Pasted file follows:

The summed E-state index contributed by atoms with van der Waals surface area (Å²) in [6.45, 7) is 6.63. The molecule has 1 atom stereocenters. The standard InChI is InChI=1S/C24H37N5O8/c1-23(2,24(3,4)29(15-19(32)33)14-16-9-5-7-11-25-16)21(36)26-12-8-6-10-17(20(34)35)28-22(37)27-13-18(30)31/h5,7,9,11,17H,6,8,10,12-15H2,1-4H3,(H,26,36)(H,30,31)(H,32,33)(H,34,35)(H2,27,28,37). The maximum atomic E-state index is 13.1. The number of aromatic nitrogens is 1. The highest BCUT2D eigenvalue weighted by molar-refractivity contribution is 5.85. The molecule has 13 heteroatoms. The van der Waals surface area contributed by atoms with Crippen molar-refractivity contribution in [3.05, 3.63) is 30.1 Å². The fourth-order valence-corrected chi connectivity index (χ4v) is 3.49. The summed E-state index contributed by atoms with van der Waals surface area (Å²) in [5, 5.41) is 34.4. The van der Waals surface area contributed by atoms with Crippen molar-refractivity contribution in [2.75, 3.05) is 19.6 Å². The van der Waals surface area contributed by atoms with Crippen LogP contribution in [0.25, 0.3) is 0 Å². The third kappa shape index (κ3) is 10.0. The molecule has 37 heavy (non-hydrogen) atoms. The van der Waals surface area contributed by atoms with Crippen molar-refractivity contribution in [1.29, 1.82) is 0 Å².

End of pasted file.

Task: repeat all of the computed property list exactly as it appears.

The summed E-state index contributed by atoms with van der Waals surface area (Å²) in [6.45, 7) is 6.63. The molecule has 1 atom stereocenters. The standard InChI is InChI=1S/C24H37N5O8/c1-23(2,24(3,4)29(15-19(32)33)14-16-9-5-7-11-25-16)21(36)26-12-8-6-10-17(20(34)35)28-22(37)27-13-18(30)31/h5,7,9,11,17H,6,8,10,12-15H2,1-4H3,(H,26,36)(H,30,31)(H,32,33)(H,34,35)(H2,27,28,37). The maximum atomic E-state index is 13.1. The number of aromatic nitrogens is 1. The highest BCUT2D eigenvalue weighted by molar-refractivity contribution is 5.85. The molecule has 13 heteroatoms. The van der Waals surface area contributed by atoms with Crippen molar-refractivity contribution in [3.05, 3.63) is 30.1 Å². The fourth-order valence-corrected chi connectivity index (χ4v) is 3.49. The summed E-state index contributed by atoms with van der Waals surface area (Å²) in [5, 5.41) is 34.4. The van der Waals surface area contributed by atoms with Crippen molar-refractivity contribution in [2.75, 3.05) is 19.6 Å². The van der Waals surface area contributed by atoms with Crippen LogP contribution in [0.25, 0.3) is 0 Å². The third kappa shape index (κ3) is 10.0. The molecule has 37 heavy (non-hydrogen) atoms. The van der Waals surface area contributed by atoms with Crippen molar-refractivity contribution in [1.29, 1.82) is 0 Å².